German auto-parts supplier Bosch will pay $327.5 million, or €305 million, to U.S. owners and dealers of manipulated Volkswagen diesel vehicles, according to court documents filed on Tuesday.
Bosch, the world's largest auto-parts maker, supplied the engine control device that houses the cheat software used by VW to manipulate diesel emissions during tests. Bosch has categorically denied any wrongdoing, insisting that it simply made the components according to Volkswagen’s specifications and was not responsible for how they were used.
Bosch said in a statement that a compensation agreement "would settle the claims of consumers and dealers of used vehicles against Robert Bosch GmbH, its affiliates, employees, and directors" in the United States.
The company added that it had decided to settle in order to focus on an extensive "transformation process."
Diesel car owners sued Bosch in 2015, claiming the company helped design secret "defeat device" software that allowed VW to evade emissions rules. Last December, Bosch had announced that a compromise had been reached to settle claims against the company.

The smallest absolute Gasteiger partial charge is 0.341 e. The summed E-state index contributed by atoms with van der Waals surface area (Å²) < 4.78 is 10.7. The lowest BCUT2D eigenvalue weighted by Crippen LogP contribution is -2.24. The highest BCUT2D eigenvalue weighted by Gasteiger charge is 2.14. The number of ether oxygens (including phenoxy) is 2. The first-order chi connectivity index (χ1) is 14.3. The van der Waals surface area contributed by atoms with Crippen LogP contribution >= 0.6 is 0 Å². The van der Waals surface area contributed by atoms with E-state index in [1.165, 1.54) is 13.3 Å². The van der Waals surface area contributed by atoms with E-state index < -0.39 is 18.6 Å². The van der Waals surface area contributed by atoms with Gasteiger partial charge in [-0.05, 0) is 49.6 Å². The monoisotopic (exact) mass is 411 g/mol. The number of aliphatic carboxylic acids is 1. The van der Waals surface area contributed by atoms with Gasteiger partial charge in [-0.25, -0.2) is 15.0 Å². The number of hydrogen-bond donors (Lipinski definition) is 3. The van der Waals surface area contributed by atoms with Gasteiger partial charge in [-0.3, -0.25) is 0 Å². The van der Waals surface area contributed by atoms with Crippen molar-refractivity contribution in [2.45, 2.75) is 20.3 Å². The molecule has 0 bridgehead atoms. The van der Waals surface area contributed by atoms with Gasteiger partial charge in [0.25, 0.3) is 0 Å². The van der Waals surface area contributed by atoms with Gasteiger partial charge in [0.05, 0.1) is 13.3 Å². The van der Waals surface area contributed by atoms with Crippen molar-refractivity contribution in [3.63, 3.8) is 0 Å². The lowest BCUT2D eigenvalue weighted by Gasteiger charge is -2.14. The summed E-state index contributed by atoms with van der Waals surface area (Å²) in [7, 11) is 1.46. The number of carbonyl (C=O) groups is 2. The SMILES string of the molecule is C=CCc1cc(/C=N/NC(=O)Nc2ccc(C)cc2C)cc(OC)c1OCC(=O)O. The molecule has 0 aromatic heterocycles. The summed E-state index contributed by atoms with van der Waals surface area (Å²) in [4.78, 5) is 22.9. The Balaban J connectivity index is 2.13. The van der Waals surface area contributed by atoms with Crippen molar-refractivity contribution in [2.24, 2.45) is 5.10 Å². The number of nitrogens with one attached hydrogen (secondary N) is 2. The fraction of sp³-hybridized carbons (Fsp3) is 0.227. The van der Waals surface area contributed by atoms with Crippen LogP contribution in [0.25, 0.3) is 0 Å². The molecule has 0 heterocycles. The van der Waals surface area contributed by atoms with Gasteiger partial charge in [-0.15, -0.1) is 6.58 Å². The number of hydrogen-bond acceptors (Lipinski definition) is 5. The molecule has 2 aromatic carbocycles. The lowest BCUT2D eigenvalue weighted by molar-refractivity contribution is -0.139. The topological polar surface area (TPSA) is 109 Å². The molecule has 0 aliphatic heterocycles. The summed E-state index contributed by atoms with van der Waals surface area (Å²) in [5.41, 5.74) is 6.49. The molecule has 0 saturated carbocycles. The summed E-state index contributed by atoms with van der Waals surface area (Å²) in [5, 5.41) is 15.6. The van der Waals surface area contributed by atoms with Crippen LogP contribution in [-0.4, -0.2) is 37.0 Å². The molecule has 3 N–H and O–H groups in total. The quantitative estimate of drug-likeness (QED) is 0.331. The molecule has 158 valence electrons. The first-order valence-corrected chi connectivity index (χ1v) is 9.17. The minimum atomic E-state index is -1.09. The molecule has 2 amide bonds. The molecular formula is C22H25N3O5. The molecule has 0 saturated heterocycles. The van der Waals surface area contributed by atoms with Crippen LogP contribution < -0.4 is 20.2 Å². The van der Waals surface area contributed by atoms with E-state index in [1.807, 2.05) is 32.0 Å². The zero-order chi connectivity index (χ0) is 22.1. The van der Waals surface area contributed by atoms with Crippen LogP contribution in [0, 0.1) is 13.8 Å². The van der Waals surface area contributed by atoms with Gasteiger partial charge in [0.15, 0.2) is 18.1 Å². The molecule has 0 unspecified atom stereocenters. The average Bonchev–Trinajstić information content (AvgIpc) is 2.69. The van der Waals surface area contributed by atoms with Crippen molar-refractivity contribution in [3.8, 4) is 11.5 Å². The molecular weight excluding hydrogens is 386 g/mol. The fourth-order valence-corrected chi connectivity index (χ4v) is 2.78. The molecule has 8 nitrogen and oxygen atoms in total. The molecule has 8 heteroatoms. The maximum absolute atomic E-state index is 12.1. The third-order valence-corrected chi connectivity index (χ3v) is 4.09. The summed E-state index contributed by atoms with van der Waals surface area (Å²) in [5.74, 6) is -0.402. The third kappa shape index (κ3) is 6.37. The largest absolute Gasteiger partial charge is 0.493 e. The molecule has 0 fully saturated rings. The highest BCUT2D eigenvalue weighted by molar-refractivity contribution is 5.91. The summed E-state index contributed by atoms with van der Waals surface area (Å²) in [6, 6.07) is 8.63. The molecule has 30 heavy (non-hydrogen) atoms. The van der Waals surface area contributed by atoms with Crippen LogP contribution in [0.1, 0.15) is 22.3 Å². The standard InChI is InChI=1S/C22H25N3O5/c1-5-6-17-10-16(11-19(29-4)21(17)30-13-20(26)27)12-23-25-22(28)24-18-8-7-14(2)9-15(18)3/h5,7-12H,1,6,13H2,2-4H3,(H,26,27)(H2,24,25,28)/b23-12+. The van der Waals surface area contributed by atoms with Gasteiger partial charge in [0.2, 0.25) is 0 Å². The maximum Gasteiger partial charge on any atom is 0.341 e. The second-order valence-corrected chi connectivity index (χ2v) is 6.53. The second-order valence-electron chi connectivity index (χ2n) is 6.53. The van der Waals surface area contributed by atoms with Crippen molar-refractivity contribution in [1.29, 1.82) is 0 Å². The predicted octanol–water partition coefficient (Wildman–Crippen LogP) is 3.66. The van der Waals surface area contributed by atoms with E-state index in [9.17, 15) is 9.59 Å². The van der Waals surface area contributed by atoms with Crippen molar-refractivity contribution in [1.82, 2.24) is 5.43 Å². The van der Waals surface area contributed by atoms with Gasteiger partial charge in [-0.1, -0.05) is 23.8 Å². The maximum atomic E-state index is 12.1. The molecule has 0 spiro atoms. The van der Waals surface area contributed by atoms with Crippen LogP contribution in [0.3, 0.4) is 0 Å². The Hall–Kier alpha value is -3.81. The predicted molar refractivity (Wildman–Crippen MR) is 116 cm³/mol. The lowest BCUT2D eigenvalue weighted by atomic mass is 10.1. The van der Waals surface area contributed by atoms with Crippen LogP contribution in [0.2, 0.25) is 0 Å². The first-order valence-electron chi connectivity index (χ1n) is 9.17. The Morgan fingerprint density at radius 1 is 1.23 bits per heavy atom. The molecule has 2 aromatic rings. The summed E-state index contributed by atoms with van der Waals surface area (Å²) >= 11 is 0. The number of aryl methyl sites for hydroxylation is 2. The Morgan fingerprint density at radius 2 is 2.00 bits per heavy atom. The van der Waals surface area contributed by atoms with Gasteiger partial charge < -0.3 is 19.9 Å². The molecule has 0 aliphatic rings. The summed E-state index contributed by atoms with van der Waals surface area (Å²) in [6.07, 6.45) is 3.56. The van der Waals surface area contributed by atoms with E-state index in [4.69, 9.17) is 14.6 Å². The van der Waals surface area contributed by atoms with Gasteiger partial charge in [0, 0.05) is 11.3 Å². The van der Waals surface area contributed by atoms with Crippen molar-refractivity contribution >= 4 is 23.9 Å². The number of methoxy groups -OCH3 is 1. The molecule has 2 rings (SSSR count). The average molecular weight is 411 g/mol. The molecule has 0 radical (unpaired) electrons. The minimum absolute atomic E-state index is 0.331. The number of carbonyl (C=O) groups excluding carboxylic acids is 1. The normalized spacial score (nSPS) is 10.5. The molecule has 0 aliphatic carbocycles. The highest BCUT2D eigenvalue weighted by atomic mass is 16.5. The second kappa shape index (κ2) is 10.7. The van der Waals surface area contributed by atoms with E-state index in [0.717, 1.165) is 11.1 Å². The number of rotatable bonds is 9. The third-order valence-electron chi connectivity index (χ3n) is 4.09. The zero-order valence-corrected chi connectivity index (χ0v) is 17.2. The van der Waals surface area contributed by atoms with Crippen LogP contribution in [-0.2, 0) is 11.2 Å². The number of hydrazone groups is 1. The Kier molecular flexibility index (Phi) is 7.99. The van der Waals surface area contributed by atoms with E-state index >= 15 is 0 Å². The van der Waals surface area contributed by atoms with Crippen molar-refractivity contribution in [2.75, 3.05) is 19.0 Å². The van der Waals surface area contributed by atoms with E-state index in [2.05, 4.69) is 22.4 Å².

As court documents also showed, Volkswagen finalized an agreement to pay at least $1.22 billion to fix or buy back nearly 80,000 3.0 liter diesel-engine vehicles in the U.S. to settle claims it fitted emissions-cheating software to the cars.
Volkswagen's payment is part of a preliminary settlement agreed on in December, mostly affecting SUVs of its brands VW, Audi and Porsche. It could be forced to pay up to $4.04 billion if regulators don't approve fixes for all vehicles.
In December, VW agreed to buy back 20,000 3-liter diesel vehicles and expected to win approval to repair another 60,000 3-liter diesel cars. The settlement is the last major U.S. hurdle to Volkswagen moving beyond the Dieselgate scandal. It still faces investor lawsuits in the U.S. and Europe.
VW is set to plead guilty on February 24 in Detroit to three felony counts as part of a plea agreement with the U.S. Justice Department.